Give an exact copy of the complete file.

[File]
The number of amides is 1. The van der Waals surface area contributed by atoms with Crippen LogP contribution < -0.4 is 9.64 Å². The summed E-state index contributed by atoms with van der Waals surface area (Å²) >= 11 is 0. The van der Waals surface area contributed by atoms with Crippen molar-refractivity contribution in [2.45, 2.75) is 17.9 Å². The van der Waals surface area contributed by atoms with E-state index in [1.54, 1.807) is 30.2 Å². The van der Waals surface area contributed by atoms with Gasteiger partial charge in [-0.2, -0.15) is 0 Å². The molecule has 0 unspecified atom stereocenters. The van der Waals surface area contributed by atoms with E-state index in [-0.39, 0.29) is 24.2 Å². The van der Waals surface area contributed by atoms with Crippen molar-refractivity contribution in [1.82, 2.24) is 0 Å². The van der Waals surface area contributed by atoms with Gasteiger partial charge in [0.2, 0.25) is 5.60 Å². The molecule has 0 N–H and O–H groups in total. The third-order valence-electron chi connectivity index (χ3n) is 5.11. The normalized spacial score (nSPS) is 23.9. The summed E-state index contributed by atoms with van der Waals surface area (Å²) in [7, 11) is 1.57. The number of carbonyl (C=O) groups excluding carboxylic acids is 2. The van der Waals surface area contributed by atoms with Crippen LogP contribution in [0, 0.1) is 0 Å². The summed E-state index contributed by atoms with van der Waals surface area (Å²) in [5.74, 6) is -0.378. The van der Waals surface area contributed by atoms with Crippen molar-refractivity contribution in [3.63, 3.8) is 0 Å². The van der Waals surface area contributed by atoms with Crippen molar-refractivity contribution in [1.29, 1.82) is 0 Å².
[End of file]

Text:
The number of amides is 1. The van der Waals surface area contributed by atoms with Crippen LogP contribution < -0.4 is 9.64 Å². The summed E-state index contributed by atoms with van der Waals surface area (Å²) >= 11 is 0. The van der Waals surface area contributed by atoms with Crippen molar-refractivity contribution in [2.45, 2.75) is 17.9 Å². The van der Waals surface area contributed by atoms with E-state index in [1.54, 1.807) is 30.2 Å². The van der Waals surface area contributed by atoms with Gasteiger partial charge in [-0.2, -0.15) is 0 Å². The molecule has 0 unspecified atom stereocenters. The van der Waals surface area contributed by atoms with E-state index in [-0.39, 0.29) is 24.2 Å². The van der Waals surface area contributed by atoms with Crippen molar-refractivity contribution in [1.82, 2.24) is 0 Å². The van der Waals surface area contributed by atoms with Gasteiger partial charge in [0.2, 0.25) is 5.60 Å². The molecule has 0 N–H and O–H groups in total. The third-order valence-electron chi connectivity index (χ3n) is 5.11. The normalized spacial score (nSPS) is 23.9. The summed E-state index contributed by atoms with van der Waals surface area (Å²) in [7, 11) is 1.57. The number of carbonyl (C=O) groups excluding carboxylic acids is 2. The van der Waals surface area contributed by atoms with Crippen LogP contribution in [0, 0.1) is 0 Å². The summed E-state index contributed by atoms with van der Waals surface area (Å²) in [5.74, 6) is -0.378. The van der Waals surface area contributed by atoms with Crippen molar-refractivity contribution in [3.63, 3.8) is 0 Å². The van der Waals surface area contributed by atoms with Crippen molar-refractivity contribution in [1.29, 1.82) is 0 Å².